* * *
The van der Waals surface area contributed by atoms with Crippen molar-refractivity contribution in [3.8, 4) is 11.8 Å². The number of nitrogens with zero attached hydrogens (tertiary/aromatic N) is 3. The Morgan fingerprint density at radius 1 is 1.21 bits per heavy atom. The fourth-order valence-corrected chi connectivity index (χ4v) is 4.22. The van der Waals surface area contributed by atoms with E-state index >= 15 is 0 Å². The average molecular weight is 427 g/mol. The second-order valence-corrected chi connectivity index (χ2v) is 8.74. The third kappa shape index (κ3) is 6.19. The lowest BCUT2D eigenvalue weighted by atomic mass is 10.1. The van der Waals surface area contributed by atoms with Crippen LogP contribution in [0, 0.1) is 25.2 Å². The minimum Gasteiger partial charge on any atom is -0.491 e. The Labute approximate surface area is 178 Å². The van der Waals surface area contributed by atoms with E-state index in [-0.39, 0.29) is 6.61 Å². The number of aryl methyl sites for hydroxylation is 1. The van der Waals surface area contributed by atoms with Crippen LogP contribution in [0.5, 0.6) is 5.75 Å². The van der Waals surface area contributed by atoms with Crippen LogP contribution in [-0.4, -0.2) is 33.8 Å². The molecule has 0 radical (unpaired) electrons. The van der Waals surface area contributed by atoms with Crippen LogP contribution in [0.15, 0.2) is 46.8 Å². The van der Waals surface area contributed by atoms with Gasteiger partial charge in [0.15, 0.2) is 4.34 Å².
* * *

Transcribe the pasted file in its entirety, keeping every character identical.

The van der Waals surface area contributed by atoms with Crippen molar-refractivity contribution in [3.8, 4) is 11.8 Å². The number of nitrogens with zero attached hydrogens (tertiary/aromatic N) is 3. The Morgan fingerprint density at radius 1 is 1.21 bits per heavy atom. The fourth-order valence-corrected chi connectivity index (χ4v) is 4.22. The van der Waals surface area contributed by atoms with E-state index >= 15 is 0 Å². The average molecular weight is 427 g/mol. The second-order valence-corrected chi connectivity index (χ2v) is 8.74. The third kappa shape index (κ3) is 6.19. The lowest BCUT2D eigenvalue weighted by atomic mass is 10.1. The van der Waals surface area contributed by atoms with Crippen LogP contribution in [0, 0.1) is 25.2 Å². The minimum Gasteiger partial charge on any atom is -0.491 e. The Labute approximate surface area is 178 Å². The van der Waals surface area contributed by atoms with E-state index in [-0.39, 0.29) is 6.61 Å². The number of aryl methyl sites for hydroxylation is 1. The van der Waals surface area contributed by atoms with Crippen LogP contribution in [0.5, 0.6) is 5.75 Å². The van der Waals surface area contributed by atoms with Crippen LogP contribution in [-0.4, -0.2) is 33.8 Å². The molecule has 0 radical (unpaired) electrons. The van der Waals surface area contributed by atoms with Crippen LogP contribution in [0.15, 0.2) is 46.8 Å². The van der Waals surface area contributed by atoms with Gasteiger partial charge in [0.15, 0.2) is 4.34 Å².